Observer Mondays Director Amy Hailwood gives a flavour from week two in the rehearsal room for Tennessee Williams' A Streetcar Named Desire, directed by Sarah Frankcom.

As I approach my second Monday, I'm a touch more nervous than before. A whole week of rehearsals has passed. A company spirit will have begun to form and I haven't been here for it. Will I now be an outsider? Assistant Director Andy Routledge, kindly and helpfully gives me a run down of what has been covered so far, which sets me at ease a little. We head up to the rehearsal room.

RELAX, IT'S WEEK TWO

The first thing that strikes me is how much more relaxed the atmosphere is. The numerous staff of day one have now melted back to their respective domains and are no doubt buzzing away there with rehearsal schedules, measuring tapes, floor plans, draft press releases and the like. In the rehearsal room it is just director Sarah Frankcom, Andy, the Deputy Stage Manager, whichever actors have been called and today, me. Which begs the question, where do I sit? Sarah quickly answers this by suggesting that I sit in a corner with the DSM, away from the table that she and the actors will sit at to discuss the script. I admit, sitting here feels a bit weird when I'm are used to being in the thick of things but the fact is, I'm here to observe. It's a privilege to be invited into another director's rehearsal room. I don't want to do anything that will distract from Sarah's process or undermine the trust being placed in me. While we briefly wait for actors to arrive Sarah comments that, “this is the nice week”. I get what she means. In a four week rehearsal period, it's the enjoyable, exploratory part. Initial getting-to-know-you nerves have now been seen off and final, time-to-lock-it-down decisions are still somewhere in the future. I find myself relaxing too.

BUILDING CHARACTER AND THEME

We get down to business. Which is a short rehearsal with Maxine Peake and Reece Noi, who is playing the Young Collector. This is followed by a roughly five hour rehearsal with Maxine and Youssef Kerkour, playing Mitch. It's the first time any of the scenes we look at have been worked on. The basic shape for each rehearsal is clear and simple. It begins with Sarah and the actors sat around a small table (which is also part of the set) discussing the scene. This is followed by putting the scene on its feet with the actors working in the space, script in hand where needed.

Sarah's approach to table work is not a rigorous process of breaking the script down unit by unit but is a more open and wide-ranging conversation about the characters' back stories, motivations and relationship to each other. The conversation is driven by her questions and is certainly not without rigour. I'm particularly interested to observe how Sarah's direction aids in the development of character and how she draws out a thematic emphasis overall.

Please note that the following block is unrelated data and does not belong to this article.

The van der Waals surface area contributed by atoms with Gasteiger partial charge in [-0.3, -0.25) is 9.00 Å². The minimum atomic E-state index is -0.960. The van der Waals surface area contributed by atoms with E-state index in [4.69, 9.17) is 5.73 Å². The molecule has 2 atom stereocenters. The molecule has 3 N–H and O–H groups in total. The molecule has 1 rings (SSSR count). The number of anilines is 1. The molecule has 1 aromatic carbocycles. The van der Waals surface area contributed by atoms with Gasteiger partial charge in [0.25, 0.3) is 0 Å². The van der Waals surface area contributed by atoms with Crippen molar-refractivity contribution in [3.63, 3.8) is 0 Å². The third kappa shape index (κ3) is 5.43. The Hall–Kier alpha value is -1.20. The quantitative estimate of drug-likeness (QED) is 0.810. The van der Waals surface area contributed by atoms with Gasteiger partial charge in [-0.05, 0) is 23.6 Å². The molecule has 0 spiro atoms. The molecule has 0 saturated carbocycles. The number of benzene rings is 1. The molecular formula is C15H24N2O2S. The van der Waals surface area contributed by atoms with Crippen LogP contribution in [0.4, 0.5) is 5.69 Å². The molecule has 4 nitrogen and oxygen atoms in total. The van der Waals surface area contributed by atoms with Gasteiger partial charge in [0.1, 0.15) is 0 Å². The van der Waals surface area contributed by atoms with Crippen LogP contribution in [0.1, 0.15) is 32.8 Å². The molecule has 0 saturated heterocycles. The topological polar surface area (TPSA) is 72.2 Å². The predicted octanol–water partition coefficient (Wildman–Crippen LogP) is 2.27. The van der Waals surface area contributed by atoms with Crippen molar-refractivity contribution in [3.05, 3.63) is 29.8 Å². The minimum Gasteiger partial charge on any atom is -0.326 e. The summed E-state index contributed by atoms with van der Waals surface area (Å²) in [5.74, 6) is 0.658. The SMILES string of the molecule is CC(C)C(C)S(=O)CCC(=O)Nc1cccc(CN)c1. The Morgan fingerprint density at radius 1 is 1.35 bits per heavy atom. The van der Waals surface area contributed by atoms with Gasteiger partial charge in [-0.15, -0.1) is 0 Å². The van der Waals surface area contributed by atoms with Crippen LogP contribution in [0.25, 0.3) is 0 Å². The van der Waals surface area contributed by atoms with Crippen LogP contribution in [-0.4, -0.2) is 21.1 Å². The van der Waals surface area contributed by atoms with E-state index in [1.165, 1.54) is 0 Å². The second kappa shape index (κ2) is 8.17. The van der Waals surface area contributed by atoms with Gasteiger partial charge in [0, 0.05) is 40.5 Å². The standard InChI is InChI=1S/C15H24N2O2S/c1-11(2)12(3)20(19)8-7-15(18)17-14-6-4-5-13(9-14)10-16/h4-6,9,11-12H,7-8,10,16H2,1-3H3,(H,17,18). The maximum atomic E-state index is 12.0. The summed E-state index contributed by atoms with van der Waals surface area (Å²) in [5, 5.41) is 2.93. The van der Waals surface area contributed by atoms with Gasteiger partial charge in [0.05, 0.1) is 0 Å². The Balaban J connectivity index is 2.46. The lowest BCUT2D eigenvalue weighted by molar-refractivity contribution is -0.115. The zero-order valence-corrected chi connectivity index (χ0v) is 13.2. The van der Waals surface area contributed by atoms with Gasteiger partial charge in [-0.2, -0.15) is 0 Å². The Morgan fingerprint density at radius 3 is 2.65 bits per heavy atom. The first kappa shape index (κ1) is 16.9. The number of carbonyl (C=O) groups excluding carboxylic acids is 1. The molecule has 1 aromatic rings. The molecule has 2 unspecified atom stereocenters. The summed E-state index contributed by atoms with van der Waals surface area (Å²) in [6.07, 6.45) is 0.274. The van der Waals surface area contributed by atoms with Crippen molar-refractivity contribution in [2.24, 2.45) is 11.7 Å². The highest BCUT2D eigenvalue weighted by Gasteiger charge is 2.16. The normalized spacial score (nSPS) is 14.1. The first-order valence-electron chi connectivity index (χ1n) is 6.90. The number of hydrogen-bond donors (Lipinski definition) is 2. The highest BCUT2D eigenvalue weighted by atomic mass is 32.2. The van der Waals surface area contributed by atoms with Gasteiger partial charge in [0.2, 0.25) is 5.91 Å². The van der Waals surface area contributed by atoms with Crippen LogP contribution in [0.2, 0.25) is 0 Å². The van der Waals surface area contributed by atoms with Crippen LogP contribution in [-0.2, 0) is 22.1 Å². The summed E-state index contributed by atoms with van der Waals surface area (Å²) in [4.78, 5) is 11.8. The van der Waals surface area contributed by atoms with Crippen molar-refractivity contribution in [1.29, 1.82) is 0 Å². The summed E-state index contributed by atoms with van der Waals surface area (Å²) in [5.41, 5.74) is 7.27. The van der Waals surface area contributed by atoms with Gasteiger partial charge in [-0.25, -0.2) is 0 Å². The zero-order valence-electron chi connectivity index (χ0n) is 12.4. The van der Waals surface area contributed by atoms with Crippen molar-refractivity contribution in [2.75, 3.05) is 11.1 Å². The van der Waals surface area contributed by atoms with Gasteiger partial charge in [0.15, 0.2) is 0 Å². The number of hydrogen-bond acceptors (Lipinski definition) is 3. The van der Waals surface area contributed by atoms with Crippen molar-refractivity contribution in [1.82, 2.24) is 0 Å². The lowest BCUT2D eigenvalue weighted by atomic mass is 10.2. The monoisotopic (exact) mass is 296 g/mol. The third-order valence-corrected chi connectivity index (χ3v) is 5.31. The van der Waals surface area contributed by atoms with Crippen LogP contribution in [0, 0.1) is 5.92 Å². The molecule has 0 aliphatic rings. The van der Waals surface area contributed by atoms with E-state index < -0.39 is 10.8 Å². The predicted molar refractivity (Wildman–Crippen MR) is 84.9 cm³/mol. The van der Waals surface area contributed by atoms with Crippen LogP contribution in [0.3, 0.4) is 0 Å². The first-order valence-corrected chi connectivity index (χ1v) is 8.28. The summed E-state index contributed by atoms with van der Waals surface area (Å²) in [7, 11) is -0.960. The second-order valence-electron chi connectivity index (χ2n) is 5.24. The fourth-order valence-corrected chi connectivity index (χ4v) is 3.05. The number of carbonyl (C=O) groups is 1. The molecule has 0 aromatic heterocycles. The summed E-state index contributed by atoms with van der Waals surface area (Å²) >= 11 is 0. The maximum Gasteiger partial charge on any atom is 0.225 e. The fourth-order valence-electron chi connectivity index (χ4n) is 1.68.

Firstly, she has evidently done an enormous amount of homework herself. This shows itself not in lengthy diatribes (yawn) but in the specificity and precision of the questions she asks actors about their characters. Time is of the essence in theatre. As I watch her I am reminded what a skill it is to select the particular questions that will go straight to the heart of the matter and support actors in discovering and unlocking their characters. Yet balance this with a wide-ranging enough set of questions to ensure the cast are developing a shared understanding of the play as a whole. As the day unfolds, I also begin to see a pattern emerging in the questions Sarah doesn't bother to ask, the aspects of relationship she chooses to focus on, and the way in which this subtle editing contributes to her interpretive focus for the play and the themes she is keen to emphasise. She makes it look simple – it isn't.

THEATRE IN THE ROUND

One of the other unmissable differences between this week and last is the fact that the rehearsal room is now fully marked up. Bright green and yellow floor tape bisects the round space that is an almost full size representation of the so-called module. The seven entrance/exits are all numbered, door 1, door 2 etc. and key pieces of set furniture are in place, demarcating various zones. I'm fascinated by the challenges and possibilities that theatre in the round offers. I'll be honest though, as I contemplate the space, I'm aware that some internal mental architecture is refusing to budge. It's not a philosophical resistance, I just can't quite fully grasp the sets of spatial relations that theatre in the round creates.

As rehearsals move from table to floor, I notice how quickly Sarah makes decisions about actors' placement and flight paths across the stage. My brain won't quite keep up with the implications of these choices and I have to really fight the urge to get up and start sitting in various parts of the house. This level of disruption from an observing director would be seriously intrusive. So instead, I manage to keep myself in check and head home from week two observations with a whole bunch of new questions buzzing around my mind. I consider that a successful day!